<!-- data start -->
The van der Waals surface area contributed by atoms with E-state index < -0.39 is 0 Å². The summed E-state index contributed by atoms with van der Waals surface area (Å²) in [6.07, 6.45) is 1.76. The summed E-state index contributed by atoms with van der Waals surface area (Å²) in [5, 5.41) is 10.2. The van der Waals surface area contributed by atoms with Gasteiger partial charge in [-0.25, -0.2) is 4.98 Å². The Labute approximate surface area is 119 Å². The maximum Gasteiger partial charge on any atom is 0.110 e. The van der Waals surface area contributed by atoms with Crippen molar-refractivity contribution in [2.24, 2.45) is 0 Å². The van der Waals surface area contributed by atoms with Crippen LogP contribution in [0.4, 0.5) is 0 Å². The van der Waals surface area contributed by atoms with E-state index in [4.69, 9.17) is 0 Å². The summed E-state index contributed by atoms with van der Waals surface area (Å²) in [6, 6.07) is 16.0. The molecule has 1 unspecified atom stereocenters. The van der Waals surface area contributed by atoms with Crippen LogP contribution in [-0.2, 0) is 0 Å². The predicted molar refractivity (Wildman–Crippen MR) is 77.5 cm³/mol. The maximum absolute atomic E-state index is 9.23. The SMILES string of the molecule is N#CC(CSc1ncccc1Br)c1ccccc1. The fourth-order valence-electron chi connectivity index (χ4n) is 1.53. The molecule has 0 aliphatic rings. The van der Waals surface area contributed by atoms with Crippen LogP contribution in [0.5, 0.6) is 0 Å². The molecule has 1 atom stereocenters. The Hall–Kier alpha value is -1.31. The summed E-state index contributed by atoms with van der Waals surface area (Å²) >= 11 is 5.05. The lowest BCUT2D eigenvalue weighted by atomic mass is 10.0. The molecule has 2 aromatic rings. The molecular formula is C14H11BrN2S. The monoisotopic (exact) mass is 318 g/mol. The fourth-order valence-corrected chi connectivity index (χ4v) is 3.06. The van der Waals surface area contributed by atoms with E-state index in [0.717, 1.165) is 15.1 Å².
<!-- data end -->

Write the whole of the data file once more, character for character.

The van der Waals surface area contributed by atoms with E-state index < -0.39 is 0 Å². The summed E-state index contributed by atoms with van der Waals surface area (Å²) in [6.07, 6.45) is 1.76. The summed E-state index contributed by atoms with van der Waals surface area (Å²) in [5, 5.41) is 10.2. The van der Waals surface area contributed by atoms with Gasteiger partial charge in [-0.25, -0.2) is 4.98 Å². The Labute approximate surface area is 119 Å². The maximum Gasteiger partial charge on any atom is 0.110 e. The van der Waals surface area contributed by atoms with Crippen molar-refractivity contribution in [2.24, 2.45) is 0 Å². The van der Waals surface area contributed by atoms with Crippen LogP contribution in [0.4, 0.5) is 0 Å². The van der Waals surface area contributed by atoms with E-state index in [4.69, 9.17) is 0 Å². The summed E-state index contributed by atoms with van der Waals surface area (Å²) in [6, 6.07) is 16.0. The molecule has 1 unspecified atom stereocenters. The van der Waals surface area contributed by atoms with Crippen LogP contribution in [-0.2, 0) is 0 Å². The predicted molar refractivity (Wildman–Crippen MR) is 77.5 cm³/mol. The maximum absolute atomic E-state index is 9.23. The SMILES string of the molecule is N#CC(CSc1ncccc1Br)c1ccccc1. The fourth-order valence-electron chi connectivity index (χ4n) is 1.53. The molecule has 0 aliphatic rings. The van der Waals surface area contributed by atoms with Crippen LogP contribution in [0.5, 0.6) is 0 Å². The molecule has 1 atom stereocenters. The Hall–Kier alpha value is -1.31. The summed E-state index contributed by atoms with van der Waals surface area (Å²) >= 11 is 5.05. The lowest BCUT2D eigenvalue weighted by atomic mass is 10.0. The molecule has 2 aromatic rings. The molecular formula is C14H11BrN2S. The monoisotopic (exact) mass is 318 g/mol. The fourth-order valence-corrected chi connectivity index (χ4v) is 3.06. The van der Waals surface area contributed by atoms with E-state index in [0.717, 1.165) is 15.1 Å².